Hello! It is Adam. Welcome back to bring in a backwards, a podcast where both legendary and rising artists tell their own personal stories of how they achieve stardom. On this episode, we had a chance to hang out with Matt Simons over zoom video, Matt was born and raised in Palo Alto, Northern California, and he talks about how he got into music. His grandparents were actually opera singers on his mom's side of the family, but his mom and dad were not musicians, music lovers, but not musicians. He started playing saxophone at a very early age. Shell's forgotten to jazz, went to college for jazz performance in New York. From there, he started performing in the Brooklyn area, writing and releasing songs. 3 (2m 10s): He talked about the success of the song with you, which was chosen for a Duchess so proper. It was like the theme song to the Dutch soap opera. So that started doing really well. He put out a song called catch and release that did really well. And then the remixed version of the song went number one, across multiple countries. He talked about having such major success in Netherlands and then having that huge success in Europe and how that early didn't translate here to the U S until recently, he told us about the record after landslide and all about this brand new record called identity crisis. You can watch our interview with Matt on our Facebook page and YouTube channel at bringing it backwards. 3 (2m 52s): Who would be awesome if you subscribe to our channel like us on Facebook and follow us on Instagram, Twitter, and tick-tock at bringing back pod. And if you're listening to this on Spotify or apple music, Google podcasts, it would be amazing if you follow us there as well, and hook us up with a five-star review. 4 (3m 9s): We'd appreciate your support. If you follow and subscribe to our podcasts, wherever you listen to podcasts, 3 (3m 16s): We're bringing it backwards with Matt Simons. 5 (3m 19s): Hey, 3 (3m 20s): Hey Matt, how are you? 5 (3m 22s): I'm good. Thanks. How you doing? 3 (3m 23s): I'm doing well. I'm doing well. I appreciate you doing this. 5 (3m 26s): Yeah, of course. 3 (3m 27s): Thank you so much. I'm Adam and this podcast is about you, your journey in music. And we'll talk about the record you have coming out as well. 5 (3m 35s): Sounds like a plan. 3 (3m 36s): Cool. And I appreciate you doing this in the midst of tour and she'd be like in Colorado or something right now. 5 (3m 42s): Yeah. We just rolled into Broomfield right outside of Denver and we're playing the first bank center tonight. We find, 3 (3m 50s): Wow, how's the tour going? And 5 (3m 54s): I made it, you know, get back into the swing of things. I have been being off for so long, but it's, you know, it's three weeks and then we'd get like a three week break. And then it's three more weeks in Europe. So end of 2019, I did like an eight week straight run and that starts to get a load. So I used to weigh on you a little bit. 3 (4m 12s): Oh yeah. Wow. Were you able to wrap that tore up before COVID hit? 5 (4m 17s): Yeah, we just December of 2019, so really a few months, just a few months before. 3 (4m 24s): That's crazy. That's crazy. Oh, we'll get into that. And also real quick, congratulations, man. You have a billion streams on Spotify, so that Instagram picture Wild. 5 (4m 35s): Yeah. The number doesn't even seem real. It doesn't even make any sense. So pretty good. 3 (4m 42s): Very cool. And I read, you grew up in Palo Alto. 5 (4m 45s): Yeah. 3 (4m 46s): Northern California, 5 (4m 48s): Northern California went to New York for like 15 years and now I'm back living in LA. So 3 (4m 54s): Wow. What was it like growing up in Palo Alto? I mean, obviously it's big tech. I'm from San Diego. I lived in the barrier. I know a little bit about, you know, California in that sense, but I I'm curious to know what it was like growing up, like in Palo Alto. Did you see that whole boom of, you know, the internet and all that? 5 (5m 12s): Definitely. I mean, you know, it really started to, to change and, you know, because of my growing up, it was kind of just regular old suburb of San Francisco. I feel like in the mid nineties is when like tech companies really started to, to move in and in the two thousands is when like Facebook and YouTube, Google all, you know, all the, all the big, the big heavy hitters came in and really changed the landscape. I, you know, for better, for worse. I don't know, not for me to judge, but this school going and growing back and a lot of people have moved away cause their houses got really valuable. So to kind of cut and run, which is, which is cool for the, 3 (5m 57s): No, no for sure. I actually, my family and I, we just moved to Nashville about a year ago. So We're kind of the cut and run type. 5 (6m 7s): Hey, the more, you know, more power to you. 3 (6m 10s): Yeah. That's funny when I lived in it's wild to think even like when I lived in the bay area, like they were just moving like Twitter hadn't gone public yet, but they were just moving it to like the like, what's it off market now? Like it's in the middle of like the tender line, I think. 5 (6m 26s): Yeah. A big campus there 3 (6m 29s): To think that it's there. Like my mind can't even like, I haven't been there since. So like trying to visualize that is so crazy to me. 5 (6m 36s): Yeah. It's it's I, you know, I haven't, I've never, I've never really lived in San Francisco, so I don't know a lot of people say that big tech ruined the city, but maybe some people say it saved it. I don't know who's 3 (6m 49s): Right. I mean, where they put it, it's kind of those a spot that was kind of a little rugged. I mean, it wasn't that bad and the Tinder, 5 (6m 56s): That's what it was known for. Right, 3 (6m 58s): Right. 5 (6m 59s): Rough, rough around the edges. 3 (7m 0s): Sure. Did you go to San Francisco quite a bit as a kid or not really? 5 (7m 4s): Yeah. I would go out there just, just as something to do, you know, it was like a teenager in high school. It was kind of the place. We're not going to San Jose. So you can go to San Francisco, just kind of walk around Haight, Ashbury, and just kind of people watch. And I was actually fairly well behaved. So I was, I was actually not, I wasn't up to no good. I was, we were just standing around just, just loitering, I guess. 3 (7m 33s): What'd you go to shows there or go see shows in San Jose? I don't mean there's not a whole lot of venues in San Jose now I'm thinking about it, but a shoreline close to you or it would be, 5 (7m 43s): I would actually, you know what? I would go a lot. Cause I, I did a lot of jazz. I'll go to Yoshi's in Oakland, Jacqueline, Jacqueline, and square. Sure. She's like really cool touring. Jazz acts would go through there and I would catch a lot of those sets and it was just a really fun. 3 (7m 58s): That's awesome. And you kind of, you grew up in a musical household, right? Your grandparents are opera singers 5 (8m 4s): On my mom's side. There's a lot of music. 3 (8m 7s): Was your mom a musician at all or dad? 5 (8m 9s): No. I, I think having musician, parents made, she wanted to, she never had any interest. 3 (8m 16s): It's interesting how that works. 5 (8m 18s): Yeah. It's just like, sometimes it's all you want to do because your parents do it sometimes. Like, I don't 3 (8m 25s): Know nothing to do with it. 5 (8m 26s): Like absolutely not. My dad loves, loves music and he would always have always a guitar out. You know, he does his Saturday night music with his friends. It's an independent AMEC. It's become Saturday afternoon music and they play out in the park, but they've been doing it for like 15 years or something every Saturday. So that nice tradition 3 (8m 47s): Play growing up. 5 (8m 48s): Oh yeah. And he blew up. He always played in like dead garage bands and gigs around at the local preschools and stuff like that. He play the drums and yeah, I got one, I got a little older, I would bring my saxophone and sit in with them. That was fun. 3 (9m 3s): That's awesome. What was the first instrument I learned? 5 (9m 6s): You know, I started on piano when I was really young and I moved to like woodwind said to clarinet and then I kind of, I found saxophone and that was my, my go-to for a long time. That was my major in college. And I would always play piano and write songs on the side. But you know, in jazz, if you make taught music, you kind of got to keep it a secret. 3 (9m 27s): Oh, okay. So you did jazz. What all through middle school? High or you're in the jazz band. 5 (9m 32s): So yeah, all the jazz band. And then in college got my degree in jazz performance. 3 (9m 39s): Where did you end up going for school? 5 (9m 42s): SUNY SUNY purchase. 3 (9m 43s): Okay. 5 (9m 44s): Just up in white Plains, New York. It's just like an hour outside of New York city. And then after graduating, it was an easy move to Brooklyn from there. 3 (9m 52s): Okay. Were you songwriting there or was it all need? Just, I mean, just mainly playing secret 5 (9m 58s): Secretly songwriting, you know, I would go to the practice room, but I'd put in my time on, on the horn and then I would like play my own little songs and then not really play them for anybody. 3 (10m 9s): Okay. When did that change? Like when did you switch to more the songwriting? 5 (10m 16s): It was kind of after, after school that I decided that I didn't want to, I didn't have the love for, for jazz in a way that it would like require the skill level that it would require to be a fully fledged, jazz musician. I just didn't love it enough, but you know, I do love songwriting and pop music and I thought, you know, maybe I could, I could give this a go. And that probably happened when I was 21, 22. 3 (10m 43s): And so were you living in New York at the time? 5 (10m 45s): Yeah. Living in Brooklyn, playing a lot. And I started playing a lot of gigs on keyboard, a lot of cover gigs, a lot of bars, a lot of weddings, you know, private parties, that kind of stuff. 3 (10m 56s): And then when did your, like, like, you know, you as an artist kind of start releasing songs or playing out, when did that happen? 5 (11m 4s): And I had it when I, when I would just like my last year of college, I did make a little EAP that I would advertise on the internet. So like right at the beginning of Facebook ads, I, I would make those ads that say like, are you a fan of John Mayer? Like check this guy out is not John Mayer, Jason morass, like maybe like me and no one else was really doing it. So it was really cheap. I would spend about a dollar a day. And I think by the, you know, I got, I ended up having like 10,000 Facebook fans. Wow. I learned very quickly that internet fans do not necessarily equal real life people that will come to your show by touring and having zero people show up a lot at the time. 3 (11m 53s): Okay. 5 (11m 54s): But there was one woman who clicked, clicked on an ad in the Netherlands. And when I released my first full length album, she was a, she's a writer on a TV show in the Netherlands. And she placed one of my songs onto that TV show. And it was like overnight became this kind of viral hit over there. And that was 2013. 3 (12m 18s): Really? 5 (12m 19s): Yeah. And you can trace it back to one of those dollar a day ads. 3 (12m 23s): That's crazy. So did she like email you or something and say, Hey, we're gonna want to use your song. And then you're like, yeah, sure. Why not? 5 (12m 31s): It's funny the rules it with licensing in Europe, they don't have to ask. They can just put your song in a show. There's a blanket license agreement. So I woke up one day and I had like a message from Sony music, Netherlands in my inbox. And I had a song that was charting on iTunes over in the Netherlands as like what is going on. And then finally, some, some people started sending me the clip of the, of the show and it was pretty special. It was cool. 3 (12m 59s): Yeah. That's wild. You've had, I mean, massive success overseas. And when you saw that, was that just a kind of a trip like, okay, like this song is doing really well. Do you then go, I need to go to the Netherlands and start doing shows there because this thing is working. 5 (13m 17s): Yeah. That's exactly. That's exactly what I did. You know, I, that led to, you know, record label management, booking agent. I booked, I immediately booked a like 11 show tour just in the Netherlands. And it all sold out with, you know, I'd never had sold that many tickets before, but it was all specifically like you go to Belgium and no, any of it, I go to Germany right next door. No one would have any idea 3 (13m 42s): Enter. 5 (13m 42s): So it's extremely isolated to the Netherlands for a few years. 3 (13m 46s): Wow. Well, was the label and booking agent and everything in the Netherlands, are they the ones that signed 5 (13m 51s): Oh, Sony music, Netherlands booking agent was this promoter called mojo. And they would book all my shows for me. 3 (13m 60s): It's crazy to think like, you know, you have all this success in one country and then being so close to the next, it's just like it. Yeah. But all obviously now you do, but it was like at the time that must've been pretty bizarre, like, okay, I can go to this one country and it's just like, I'm this huge deal. 5 (14m 15s): Yeah. And it's like, and it's like the size of Connecticut, like population wise. It's like, I'm in Stanford and Bridgeport. You go to New Hampshire. No, no luck. It was definitely a very, very much a modern music industry story where it's like something you never would've thought was, would not have been, probably not have been possible, you know, before the internet and streaming 3 (14m 42s): And a similar thing with when you put out catcher and lease. Right. Well, that was remixed, but it also did really well when you put it out originally, didn't it? 5 (14m 50s): The original, well, but only in the Netherlands. So it was like a charter again, only in the Netherlands. And then this was right at the onset of tropical house. And I just remember telling my, my managers, I think this song could work as a remix because also some, I feel like some people on SoundCloud were already started. Like, it's a very rudimental remixes that the idea, the concept was there, but it just, the execution like left a little something to be desired. 3 (15m 19s): You had heard it already. Like some 5 (15m 22s): People tried to remix it in that tropical house. And it's like, okay, well this is kind of bad. But if Someone were to do it really well, I think it could work. And luckily, you know, my, and my manager knows a lot that the Dutch EDM scene is so huge. So he contacted Armad van Berens company and they sent a few different DJs over and we got the deep end version. And I was like, this is, this is it, this arm, this is exactly what we're looking for. And from there, from there, I think sexist started in Belgium was the first country to go number one, like way before anyone else, anywhere else. And then Germany and France picked it up and then went from there to Spain and kind of all around. 5 (16m 7s): I don't know how many countries it was, it was number one, but it was, it was a lot, 3 (16m 11s): It was a lot, but that's cool to see, you know, you had the isolated Netherlands and now it's like really starting to branch out across Europe. 5 (16m 19s): Right. And that's when I got, could find, do like a real full continental European tour. And instead of, you know, you don't need a tour bus tour, the Netherlands, you just it's, everything's an hour and a half away, But it started to do, you know, the whole, the whole thing and go on or going all around. Yeah. It was pretty exciting. 3 (16m 39s): Were you doing tours in the U S at that time or were you mainly sticking there because you're seeing so much success. 5 (16m 46s): I've done a lot of tutoring in the U S and it was just a lot of driving and, you know, because there was truly not nothing going on in the U S it was all in Europe. I took a hiatus from U S tour touring, and I eventually got back there like 2018. I did with some, some successes, some shows, you know, I think w what was it, Philadelphia there, like 13 people there that was, you know, which would have really excited me that at the beginning, like about 13 people came to my show, or I'm used to too, right. Was like, kind of driving around and being like, is this worth it, this something that I feel like the time could be better spent, 3 (17m 33s): But you had, I mean, even when catch and release came out, you were getting some pretty, I mean, you weren't you on the today show and doing things like that, that kind of came with it. It just didn't land like it did when you were, 5 (17m 45s): And we have a Reno and we're Republic records was pushing it. You know, they're like the one label for radio and it's just, you know, everybody got AAA, I think it like top five on AAA radio. 3 (17m 56s): That's huge, 5 (17m 57s): Which is great. You know, it didn't, but for them, for like a Republic, that's not interesting enough for them. So they kind of like lose interest and then it sort of loses steam and you know, it didn't, it didn't fill the audience the way that it did in Europe, just though just the way I've seen. I've actually seen that a lot with, with different songs that were massive hits in Europe, come to the U S and they just perform on AAA. Right. There was like rag and bone man had that song, human Phenomenal song, like literally everywhere in Europe, you look at how it did in America. It was like, AAA radio. 3 (18m 35s): Right? Well, I worked for an alternative radio station up in San Diego at the time, and we played it for a little bit. And then like some that we, it was bizarre. Cause we had our alternative station. And then in the same building, we had a top 40 station. So we could watch, we'd see like stuff crossover. Like it was like Portugal, the man or a 21 pilots. And you'd be all over that. Now it's like glass animals. But like, it was funny to see cause that when they tried to do that here, maybe because the success was so doing so well in Europe 5 (19m 3s): And it's such a, it's just such a universally, it's just such an incredible song that there's no reason it should work. 3 (19m 8s): Right. But they put this like really like this like trap beat under it that didn't, wasn't on the original recording to like speed it up. And I was just like, what the hell? Cause I remember going to the next studio over and be like, what the hell you like, do you do like a remix of this? And th the guy on the air was like, no, like, this is the song where he's talking about like, no, it's not like go to this card number in our computer and play the real one. And he's like, oh wow, like crazy. 5 (19m 35s): Fix something trying to fix something that wasn't broken. 3 (19m 37s): Right. Exactly. It was just it's. Yeah. It was very interesting. How that, all that all like kinda happened. 5 (19m 42s): It's a classic tale. Like I'll say, I mean, I feel that the U S needs, it's hard to like, what does that song is alternative? Is it, you know, kinda not R and B, is it like you can't, you need to have like, clearly defined, like this is a country song. This is a singer songwriter song. And I kind of feel like that's what happened with catch release. It's like, it's a singer songwriter, or is it dance music? Like, you know, they want their dance music to be like full of Vici. You know, that, that tends to be today. Like, what is kind of like mellow dance. Like there's no room for that, but in Europe, in Europe, it's just like, we like this song. So we play the song. 3 (20m 20s): Sure, sure. Here, it has to be very like in a box, like, okay, we know the song we'll go onto AAA radio and people play it. Like if it's got a little, yeah. It's really interesting. That's fascinating. Like to see that massive success you have there and like being able to go over there and tour, like, had you ever been to Europe at that point? Or were you, 5 (20m 40s): I, you know, I'd done some DIY. Like I just, we deal a lot. I do a lot of DIY touring. I show my buddy Chris heir, who's on this, he's playing guitar with me on this, on this tour. We're doing that. We're doing now. And we started about like a decade ago and we would just, we would literally look at like, okay, what cities on Facebook have the most fans. And then like, let's try and book a tour around that. And we would go, and we did do a lot of stuff in the UK and we made it to Amsterdam. We did the, I did like two separate trips and we played two shows in Amsterdam that were just like one was in a restaurant and the other one was on a boat. It's like this little, it was called the tricky theater. And it was on a boat in Amsterdam. 5 (21m 20s): And there were great shows. We would have like, I'm in 150 people turned up, which was, that's all certainly of our DIY shows. That's as good as it gets. That's as good as it got. Like you're not going to, we played a lot of shows. Nobody played a lot of shows to 10 people, which then you feel like it's almost, you don't want your audience to feel embarrassed that they're at a show to see you. You know what I mean? Like they kinda like get there and go, oh, we thought there was more going on. And that was played a lot of that. 3 (21m 53s): But it's also one of those things where now, today, or now they can be like, oh my gosh. Like I remember seeing him when 10 people are there and now, I mean, you're just here in Nashville and you played Bridgestone arena. 5 (22m 6s): The best case scenario is when people can look back and say, wow, I got to see the wind. But at the time I, there was not, I didn't, haven't done a competence that that would be what was going to eventually happen. So it just kind of felt bad in the moment, but it's all a part of the process. 3 (22m 23s): Sure, sure. Well, from there, like when did you start seeing more momentum, you know, on this side of the world, as far as like us goes, 5 (22m 34s): You know, the funny thing about catch and release is it's been a real, it's been a slow burn because it didn't have that big spike in radio. People are still discovering that song. So it's kind of stayed like a number of streams. It gets every day has stayed consistent for the last like five or six years. Like it doesn't go down. 3 (22m 55s): That's 5 (22m 55s): All it means, which means a lot more. And it is one of those songs that people, they might not know my name, but they, a lot of people have heard that cigarette, Sirius, XM radio, and people would come across it, you know, not, not everybody, maybe one out of every five people you talk to. It was like, oh, I like, I know that song. So it's just kind of been a slow burn. And then this, I mean, you know, playing Bridgestone arena, like I'm not headlining that room. I'm not, 3 (23m 22s): But still you're 5 (23m 24s): Bringing all those fans in there, but being on the yeah, and getting to play for that many people every night in America has been a real, a real treat. 3 (23m 32s): That's awesome. 5 (23m 33s): I didn't necessarily earn it 3 (23m 35s): Well. Yeah. I, I would not agree with that, but obviously you've been doing this for a long time. You've put your so much work in, you've got a ton of songs, a ton of records, and you you're doing, you know, you're playing Bridgestone arena because they could've gotten somebody else. If they didn't think, you know, you would fulfill it, but you said you were doing what you said eight weeks in a row before COVID happened. 5 (24m 1s): Yeah. In 20, 20, 19, I put out a record after the landslide. And I, I basically told my booking agent. I was like in Europe anywhere that will have me. I want to go. So I want to go to a bunch of new. I wanted to go, we went to Finland, we went to Sweden. I had never played before, went to the Baltics, Latvia and Lithuania. So we just did any European city that we could get like a, you know, 200 to a thousand person club. And it'd be, it ended up being a really great experience. And I got to, you know, connect with, you know, some different places I've been meaning to go and play and to see, just kind of explore like, okay, who's, who's here. 5 (24m 43s): Who who's, who's the audience here. 3 (24m 46s): And so w but when you get back, is when everything shuts down or not long after you get back. 5 (24m 52s): Yeah. You know, I, you know, it may have been my fault because at the end of that year, I was like, I'm going to take a break. 3 (24m 57s): Oh, okay. So you already kind of knew that you're going to 5 (25m 1s): Yeah. I mean, write a new record and just kinda Mo like my wife and I moved right before the pandemic started. So I, you know, I like to say that it was my fault that we all had to shut down because I add new years made a wish that I've traveled less. 3 (25m 20s): So then 5 (25m 21s): Everyone's the monkeys POCs. So I, I apologize as the center of the universe for doing that. 3 (25m 29s): Oh, well, okay. That's, that's pretty funny, but when you're now, okay, you wanted a break, then it's now this pandemics happening again, leave the house. Are you uninspired at this point? When do you start working on this record? That's coming out and what next month 5 (25m 44s): I probably had about five or six arms that were done for a new album, by the time everything shut down. And then I, you know, I just wanted to start really, I did it doing a waterfall release for this record, which is singles. It just cause the algorithm favors, singles over, putting out just a record all at once. Especially if you're, if you're not a huge artist, I feel like that it's unfortunate because it's pretty, anti-climactic like by the time this album comes out, there will be three new songs that haven't been released yet. But 3 (26m 18s): I feel like that's, yeah, you, you kind of want to do that. Right. You're giving each song, its own space and its own light. If you didn't have a song that you could put out as a single every time, then maybe like there's no real album cuts anymore, which I think is cool. 5 (26m 35s): It's just, it's changed. It's just changing. I, you know, I, I like, I like thinking about, I mean, I feel like enjoy thinking about like an album as this is a phase of my life. And if you just have singles that are rolling all the time, it's tough to make one coherent statement. 3 (26m 54s): So, 5 (26m 55s): But this is how we chose to do it this time. And 3 (26m 59s): I think, but in that same, like, but I'm wondering like, do you feel, I guess it wouldn't matter, like, do you feel like doing it that way? Are you looking at each song as a potential single when you're writing and putting out or is it just like, this is a great song it's gonna make the record and we'll put it out when it feels right. 5 (27m 20s): Yeah. You know, it's interesting. I feel like I've always made records that way. Whereas I like to treat each song like it's a single, so that maybe the album, instead of reading, like with one sound or one producer, it's got a whole lot of different producers, almost like a place like a playlist. And the thing that, the thing that is consistent would be my, my voice and my writing, but the production is always kind of all over the place, which is why I called this album identity crisis. And I feel like I, I do get asked that question. It's like, okay, describe your music three words. And I think an identity crisis is those are the three words 3 (28m 1s): To 5 (28m 1s): Describe it. 3 (28m 3s): So when you start the record, you said he had about six songs and then the pandemic happens. And do you seek out a different producer on each song or like, tell me about putting the album together. 5 (28m 13s): Usually it's, you know, I do the, I do writing sessions and these, and it's with a producer in the room and a lot of times their demo will be really great. It'll be, you know, so all we have to do that is just kind of turn that demo into an album ready song, but I'm doing a lot of writing sessions with a lot of different producers. That's going to make a bunch of different songs that don't necessarily fit together sonically. But if you get one person to mix everything, then that can help That a lot. So definitely with this record, I've got, I've got four or five songs that were produced by a guidance. 5 (28m 53s): Sweden's name's, Hampus Lynn volleys. I just love working with him. I found him on Spotify. I was listening to Benjamin and Grosso's cover of all night long bilateral Richie. And it's just the, the production on it. It's just like so modern sounding. And I hadn't heard anything like, and I told my manager, I was like, who, I want to work with this producer for the next record. 3 (29m 16s): Wow. And then you guys just reached out to them and 5 (29m 19s): I just reached out to him and we ended up, he ended up doing probably about half the songs on this album. 3 (29m 25s): And was that like a zoom thing? Like, cause it was COVID or do you actually get a chance to go out there and work 5 (29m 29s): With them? 3 (29m 30s): I am here. 5 (29m 31s): I ended the tour in Sweden Stockholm and he was in stock. So the end of the 2019 to our actually we did really funny gig where we, it was on a boat, like a cruise ship. And we went from Turku and Finland to Stockholm and it was, it was a weird way to end the tour, but it was fun. But then in Stockholm, I guy, I got to stay a few extra days and meet up with happiness. Be we wrote two songs together that are on the album and he helped produce produce a couple more. 3 (30m 7s): Wow. Okay. And when, when you were doing the rest of the record, was it done virtually at all or not? 5 (30m 13s): Yeah, a lot. A lot of it was done virtually. So the new song, you know, he kind of nailed it. I think it, people work differently, but he's really good at just sitting down and making flushing out a concept like the song in case you missed it. I wrote that with my buddy, my buddy, Chris, and it was just a guitar, just a guitar lick and a vocal. And we got didn't have this, turned it into. And by the end, when he sent back, the first run was like, this is done. Like, this sounds so great, like minor tweaks, but he's really an expert at just fleshing it out immediately. 3 (30m 49s): Would you work that way again or do you prefer in-person? 5 (30m 54s): I, I don't, you know, it's gonna now that, now that this out the new album is done, it's time to start thinking about the next one and maybe it's time to step away from the identity crisis and kind of work with one producer. We're going to have one make that album that is just like kind of sonically the are not the same, but you know, lives in the same world. 3 (31m 21s): Gotcha. Amazing. Well, I love the record so far. What I've heard of it and congratulations, like I said earlier, billion streams, like that's unreal to think about that and the tour, it sounds like it's going rad. The venues are playing. Is it hard to adjust to like those arena is settings? 5 (31m 43s): No, I've done a lot of it in Europe, so Yeah. I certainly never done it over here, but it's actually a of fun. 3 (31m 52s): Switching it over. Sorry, go ahead. 5 (31m 55s): No, it's, it's, it's, it's interesting. You know, talking because in Europe you never know how much English the audience really speaks. Like it's not their first language and you're in the Netherlands. Everyone speaks English, but there's always something that can be a little lost in translation when you're telling, you know, the in between song banter. And so it's fun to do that on a big scale in the U S because it's, you know, they're Americans, like you can speak this, you know, just like the way that German people probably want to do an a go travel around Europe. It's a lot easier when they're in Germany. Right, 3 (32m 27s): Right. 5 (32m 27s): To the audience. So that's, that is it's fun for me. 3 (32m 30s): That's awesome. Well, again, congratulations. And the record's coming out next month and thank you so much for taking time away from, you know, being busy and touring and everything else to chat with me. I really appreciate 5 (32m 43s): It. It was a great chat. Thank you. 3 (32m 45s): Yeah. I have one more quick question for you, Matt, before I let you go. I want to know if you have any advice for aspiring artists. 5 (32m 51s): That's a good question. You know, I it's tough. I would say, I don't know the thing. I mean, obviously once you got to get, you got to put it in your thousands of hours of practice, you got to play a bunch of shows, but in terms of like marketing yourself, I would say, find the thing that's no that nobody's doing yet and do that. But it's kinda, that's tough. Tough to say what that is. And I wouldn't know, you know, probably it's Tik TOK, but maybe because everyone's doing tick-tock that's too, it's already past that. It gets already behind us. So what's, what's the next, like, thinking ahead, looking forward, what's the next thing that's going to help you to stand out from the thousands of thousands of other young artists that, that want to do this career? 5 (33m 42s): Because with the internet, it broke down all the barriers to entry. But on the other hand, it broke down all the barriers to entry so that everyone can do it in their basement.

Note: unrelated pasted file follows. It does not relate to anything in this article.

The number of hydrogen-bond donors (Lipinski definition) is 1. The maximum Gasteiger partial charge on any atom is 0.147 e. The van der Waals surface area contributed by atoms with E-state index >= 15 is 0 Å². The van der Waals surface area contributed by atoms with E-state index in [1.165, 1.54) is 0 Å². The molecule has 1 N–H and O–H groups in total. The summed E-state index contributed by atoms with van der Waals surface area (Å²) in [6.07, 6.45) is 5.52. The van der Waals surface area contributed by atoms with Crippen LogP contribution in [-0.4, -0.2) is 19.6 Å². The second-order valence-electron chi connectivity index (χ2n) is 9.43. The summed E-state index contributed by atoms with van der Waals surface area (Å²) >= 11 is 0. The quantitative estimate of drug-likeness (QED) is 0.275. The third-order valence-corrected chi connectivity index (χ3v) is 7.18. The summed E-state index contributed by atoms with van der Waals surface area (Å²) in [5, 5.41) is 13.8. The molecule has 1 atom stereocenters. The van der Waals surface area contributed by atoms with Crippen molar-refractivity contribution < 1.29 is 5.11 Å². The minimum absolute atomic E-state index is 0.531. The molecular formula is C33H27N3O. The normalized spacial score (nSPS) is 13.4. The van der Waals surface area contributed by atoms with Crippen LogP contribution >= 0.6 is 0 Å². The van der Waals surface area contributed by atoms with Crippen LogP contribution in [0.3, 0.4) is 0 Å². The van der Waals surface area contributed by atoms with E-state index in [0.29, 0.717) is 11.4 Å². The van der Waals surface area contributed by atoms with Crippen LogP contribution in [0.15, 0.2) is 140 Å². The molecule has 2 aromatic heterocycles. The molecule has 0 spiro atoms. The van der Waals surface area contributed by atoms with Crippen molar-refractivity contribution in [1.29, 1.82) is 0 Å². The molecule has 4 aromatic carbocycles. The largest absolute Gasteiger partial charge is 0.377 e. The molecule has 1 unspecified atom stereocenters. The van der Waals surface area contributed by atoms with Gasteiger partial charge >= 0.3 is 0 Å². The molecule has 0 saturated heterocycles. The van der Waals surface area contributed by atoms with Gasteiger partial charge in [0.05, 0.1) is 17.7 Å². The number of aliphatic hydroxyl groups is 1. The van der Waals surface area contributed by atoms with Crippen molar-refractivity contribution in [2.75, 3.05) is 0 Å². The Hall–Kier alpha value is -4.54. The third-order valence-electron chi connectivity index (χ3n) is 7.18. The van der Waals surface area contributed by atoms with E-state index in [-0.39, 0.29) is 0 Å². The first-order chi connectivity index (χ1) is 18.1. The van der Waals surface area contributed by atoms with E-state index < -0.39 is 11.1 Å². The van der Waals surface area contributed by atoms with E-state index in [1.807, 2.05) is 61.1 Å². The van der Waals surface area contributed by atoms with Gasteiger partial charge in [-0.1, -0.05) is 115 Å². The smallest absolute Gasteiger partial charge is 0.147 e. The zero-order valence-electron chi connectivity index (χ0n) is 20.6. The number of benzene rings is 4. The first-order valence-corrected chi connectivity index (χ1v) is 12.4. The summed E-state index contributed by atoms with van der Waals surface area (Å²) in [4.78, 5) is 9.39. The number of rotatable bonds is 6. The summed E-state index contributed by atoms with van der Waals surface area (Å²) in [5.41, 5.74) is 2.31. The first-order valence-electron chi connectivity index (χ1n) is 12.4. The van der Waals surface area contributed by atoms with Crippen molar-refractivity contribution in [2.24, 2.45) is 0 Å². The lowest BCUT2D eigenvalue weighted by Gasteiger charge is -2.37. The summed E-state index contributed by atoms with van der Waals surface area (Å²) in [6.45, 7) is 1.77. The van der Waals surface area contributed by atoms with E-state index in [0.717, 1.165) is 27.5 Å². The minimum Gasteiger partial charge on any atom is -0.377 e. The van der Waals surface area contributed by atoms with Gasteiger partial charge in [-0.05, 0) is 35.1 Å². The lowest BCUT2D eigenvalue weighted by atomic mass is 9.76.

Matt Simons is ready to unpack. The American songwriter has worked continuously for a decade now, achieving huge success – particularly in continental Europe – with music that comes straight from the soul. A West Coast talent who found success outside his homeland, his music has reached huge audiences, with both studio albums to date – ‘Pieces’ and ‘Catch & Release’ – moving across the continent, starting with the Netherlands until the whole of Europe knew his name.